Alternate Names : Clotting Disorders
What can be done to prevent the condition?
Genetic defects cannot be prevented. Medical conditions that cause clotting
problems are sometimes preventable. Correct use of anticoagulant medicines is
important. Major advances in the treatment of infections, organ transplants,
and cancer can help prevent some cases. Special surgery techniques and
medicines to stop bleeding can also minimize problems from bleeding disorders.
What are the long-term effects of the condition?
Mild clotting problems usually have no long-term effects. They may become
evident only with major surgery. More severe problems may require lifelong
treatment. These can cause fatal bleeding as well as a need for close medical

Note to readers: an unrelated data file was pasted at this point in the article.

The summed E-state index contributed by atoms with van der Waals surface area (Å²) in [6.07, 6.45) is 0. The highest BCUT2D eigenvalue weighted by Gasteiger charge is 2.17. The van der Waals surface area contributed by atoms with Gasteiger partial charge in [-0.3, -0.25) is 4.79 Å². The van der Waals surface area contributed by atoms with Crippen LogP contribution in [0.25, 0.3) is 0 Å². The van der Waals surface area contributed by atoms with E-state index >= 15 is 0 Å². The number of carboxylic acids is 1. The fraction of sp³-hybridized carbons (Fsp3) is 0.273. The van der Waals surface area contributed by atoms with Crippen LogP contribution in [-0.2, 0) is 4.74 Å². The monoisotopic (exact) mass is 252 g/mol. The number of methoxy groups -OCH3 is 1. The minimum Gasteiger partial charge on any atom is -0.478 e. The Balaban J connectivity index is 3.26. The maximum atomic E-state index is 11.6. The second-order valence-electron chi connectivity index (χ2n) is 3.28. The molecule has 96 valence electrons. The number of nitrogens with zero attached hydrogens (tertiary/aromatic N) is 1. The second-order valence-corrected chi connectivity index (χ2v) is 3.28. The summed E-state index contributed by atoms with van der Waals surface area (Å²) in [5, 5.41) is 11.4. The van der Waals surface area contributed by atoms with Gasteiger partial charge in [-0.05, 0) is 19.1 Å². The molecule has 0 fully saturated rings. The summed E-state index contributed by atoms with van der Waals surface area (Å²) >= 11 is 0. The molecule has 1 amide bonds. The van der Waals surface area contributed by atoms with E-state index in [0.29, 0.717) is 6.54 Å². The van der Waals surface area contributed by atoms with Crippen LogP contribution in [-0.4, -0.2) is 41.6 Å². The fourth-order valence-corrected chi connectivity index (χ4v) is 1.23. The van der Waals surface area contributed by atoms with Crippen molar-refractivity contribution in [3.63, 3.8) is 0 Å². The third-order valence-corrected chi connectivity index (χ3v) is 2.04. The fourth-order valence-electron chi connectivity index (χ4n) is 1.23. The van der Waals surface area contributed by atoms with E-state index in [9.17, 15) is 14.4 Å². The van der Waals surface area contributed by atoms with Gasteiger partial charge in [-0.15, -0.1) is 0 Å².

and surgical monitoring.
Chronic or serious bleeding problems have many risks, including:
chronic anemia, or a low
red blood cell count
neurological or psychiatric problems
scarring of the joints
visual impairments from
bleeding into the eye
What are the risks to others?
In general, bleeding disorders are not contagious and pose no risk
Some bleeding problems are related to infections that may be contagious. For
HIV, some upper respiratory infections,
hepatitis, and infectious mononucleosis ("mono") can occasionally
lead to bleeding problems.